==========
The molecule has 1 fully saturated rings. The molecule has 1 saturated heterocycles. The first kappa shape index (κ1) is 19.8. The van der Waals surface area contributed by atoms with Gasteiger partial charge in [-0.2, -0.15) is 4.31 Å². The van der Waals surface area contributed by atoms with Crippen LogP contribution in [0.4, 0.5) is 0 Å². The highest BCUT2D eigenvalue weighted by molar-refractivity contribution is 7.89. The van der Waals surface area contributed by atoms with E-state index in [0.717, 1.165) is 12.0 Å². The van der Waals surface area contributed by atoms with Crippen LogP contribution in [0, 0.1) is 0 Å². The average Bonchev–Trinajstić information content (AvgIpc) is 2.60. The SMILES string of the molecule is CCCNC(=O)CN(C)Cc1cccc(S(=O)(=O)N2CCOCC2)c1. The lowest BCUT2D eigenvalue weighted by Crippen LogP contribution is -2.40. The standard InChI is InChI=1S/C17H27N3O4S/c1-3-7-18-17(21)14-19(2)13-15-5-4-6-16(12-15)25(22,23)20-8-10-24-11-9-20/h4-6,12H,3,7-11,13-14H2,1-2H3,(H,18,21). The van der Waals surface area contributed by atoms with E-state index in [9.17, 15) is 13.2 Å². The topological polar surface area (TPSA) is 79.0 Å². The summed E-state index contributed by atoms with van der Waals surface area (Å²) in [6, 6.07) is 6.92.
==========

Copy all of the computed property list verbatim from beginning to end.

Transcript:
The molecule has 1 fully saturated rings. The molecule has 1 saturated heterocycles. The first kappa shape index (κ1) is 19.8. The van der Waals surface area contributed by atoms with Gasteiger partial charge in [-0.2, -0.15) is 4.31 Å². The van der Waals surface area contributed by atoms with Crippen LogP contribution in [0.4, 0.5) is 0 Å². The highest BCUT2D eigenvalue weighted by molar-refractivity contribution is 7.89. The van der Waals surface area contributed by atoms with E-state index in [0.717, 1.165) is 12.0 Å². The van der Waals surface area contributed by atoms with Crippen LogP contribution in [0, 0.1) is 0 Å². The average Bonchev–Trinajstić information content (AvgIpc) is 2.60. The SMILES string of the molecule is CCCNC(=O)CN(C)Cc1cccc(S(=O)(=O)N2CCOCC2)c1. The lowest BCUT2D eigenvalue weighted by Crippen LogP contribution is -2.40. The standard InChI is InChI=1S/C17H27N3O4S/c1-3-7-18-17(21)14-19(2)13-15-5-4-6-16(12-15)25(22,23)20-8-10-24-11-9-20/h4-6,12H,3,7-11,13-14H2,1-2H3,(H,18,21). The van der Waals surface area contributed by atoms with E-state index in [9.17, 15) is 13.2 Å². The topological polar surface area (TPSA) is 79.0 Å². The summed E-state index contributed by atoms with van der Waals surface area (Å²) in [6, 6.07) is 6.92.